1. If you don’t understand a question, ask the judge or the doctor to repeat it. Don’t hurry with your answer if you are not sure what the question was about, in the first place.
  2. When giving your answers, don’t try to impress the judge with your case, but be open and honest. Truth is, it can be hard to talk about the condition that affects your mental and/or physical health, about symptoms and how your daily routine is affected. Take your time, there is no need to rush through the answers.
  3. Bring your personal statement or other notes with you. The most common question a hearing panel can ask you is to describe a typical day of your life. You can use the notes to make sure you don’t forget anything important.
  4. Pay attention and correct anything that isn’t right. For example, if the judge says that you can cook for yourself, explain how hard it is for you to chop a vegetable without cutting yourself. Or how you forget to eat, or have an eating disorder.
  5. Don’t worry about using medical or PIP tribunal related language. Act natural, as the judge and the panel will appreciate that. 
  6. Help the hearing panel understand how the condition is affecting you. It might be hard to explain how you have no friends because of your anxiety, or how you can’t make a short journey to the closest shop because you get too tired. Tell them anyway and explain the help that you need. 
PIP tribunal questions (for appeal)

Conclusions

In this article, we gave you some advice on how to prepare for the PIP tribunal questions. 

If you requested an appeal hearing in person, you would have a minimum of 14 days’ notice before your tribunal giving you enough time to prepare for your PIP appeal tribunal adequately.

When preparing for your appeal hearing, take into consideration asking for help and advice.

There are various support groups, the Citizens Advice or consultants that can be of great help in these cases.

Don’t forget to take care of your mental heal while preparing for the tribunal hearing, since an appeal can be quite stressful. 

Do you have any recommendations for answering the PIP tribunal quotes?

Let us know what you think in the comments section below. 

FAQ about PIP tribunal

What can I expect at a PIP tribunal?

What you can expect at a PIP tribunal is the hearing panel discussing your cases.

They might ask you questions like: what do you do on an average day, how does your condition affects your daily living, and what are your reasons for appealing.

How do I prepare for a PIP tribunal?

When preparing for a PIP appeal tribunal you have to take some things into consideration.

Inform the tribunal service immediately with valid reason if you can’t make the date.

Before your PIP appeal tribunal you must:

– Read the information sent to you by the tribunal service.

– Send any new medical evidence.

– Check the venue is suitable for your needs.

What percentage of PIP appeals are successful?

A percentage of 70% of PIP appeals are successful, with the claimant getting a better award than they originally received from the DWP.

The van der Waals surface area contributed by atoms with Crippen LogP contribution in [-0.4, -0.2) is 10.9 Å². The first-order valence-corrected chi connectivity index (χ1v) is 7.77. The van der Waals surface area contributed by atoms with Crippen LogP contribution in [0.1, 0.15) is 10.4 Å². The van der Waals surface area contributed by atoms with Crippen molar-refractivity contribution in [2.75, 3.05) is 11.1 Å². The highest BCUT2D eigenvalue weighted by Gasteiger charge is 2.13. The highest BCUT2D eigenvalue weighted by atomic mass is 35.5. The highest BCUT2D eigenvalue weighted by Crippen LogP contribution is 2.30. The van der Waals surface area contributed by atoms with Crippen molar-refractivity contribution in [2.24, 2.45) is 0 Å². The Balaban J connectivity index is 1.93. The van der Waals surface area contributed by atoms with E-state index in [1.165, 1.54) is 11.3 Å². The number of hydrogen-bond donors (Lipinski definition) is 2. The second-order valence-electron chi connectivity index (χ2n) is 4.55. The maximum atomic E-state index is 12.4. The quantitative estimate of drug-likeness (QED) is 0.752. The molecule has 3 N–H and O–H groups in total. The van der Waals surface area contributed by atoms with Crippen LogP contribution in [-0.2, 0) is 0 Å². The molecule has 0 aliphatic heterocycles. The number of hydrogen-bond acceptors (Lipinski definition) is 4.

This is an increase in successful appeals of 4% for PIP compared with the year before and 5 percent for ESA.

What happens in a PIP tribunal?

What happens at a tribunal hearing is going to decide whether you are going to receive your benefits claim.

At your hearing, a few people will be present besides yourself.

A judge, a hearing panel (usually a doctor and a social worker), and a representative from the DWP, if they decide to send someone.

After the judge hears each part, the hearing panel will make a decision regarding your appeal. 

What is a PIP tribunal?

A PIP tribunal looks at the evidence from both sides, yourself and the DWP, then makes a final decision.

If you want to challenge a PIP decision you have to appeal that decision at an independent tribunal. 

Who is on a PIP tribunal panel?

On the PIP tribunal panel, there are usually three people.

A judge, a doctor, and a disability adviser.  Some appeals will just be before the Judge.

Recommendations

  1. Personal Independence Payment: What You Need to Know
  2. Government’s Response to the Independent Review of the Personal Independence Payment Assessment
  3. Represent Yourself in Court: How to Prepare & Try a Winning Case
  4. Argument Structure: Secrets of the World’s Best Debaters: Master the Structure of Arguments
  5. Caregiving Diary: Daily and Hourly 245 Page Planner

References 

  1. Challenging a PIP decision, the tribunal hearing – Citizens advice
  2. How to prepare for a PIP appeal tribunal
  3. What happens at a tribunal hearing?

PIP tribunal questions (for appeal)

Nadejda Romanciuc

Nadejda Romanciuc holds a Bachelor’s degree in psychology and a diploma in Addiction studies. She is part of the Romanian Association of Integrative Psychotherapy as a psychotherapist under supervision. She's practicing online counselling for over two years and is a strong advocate for mental health.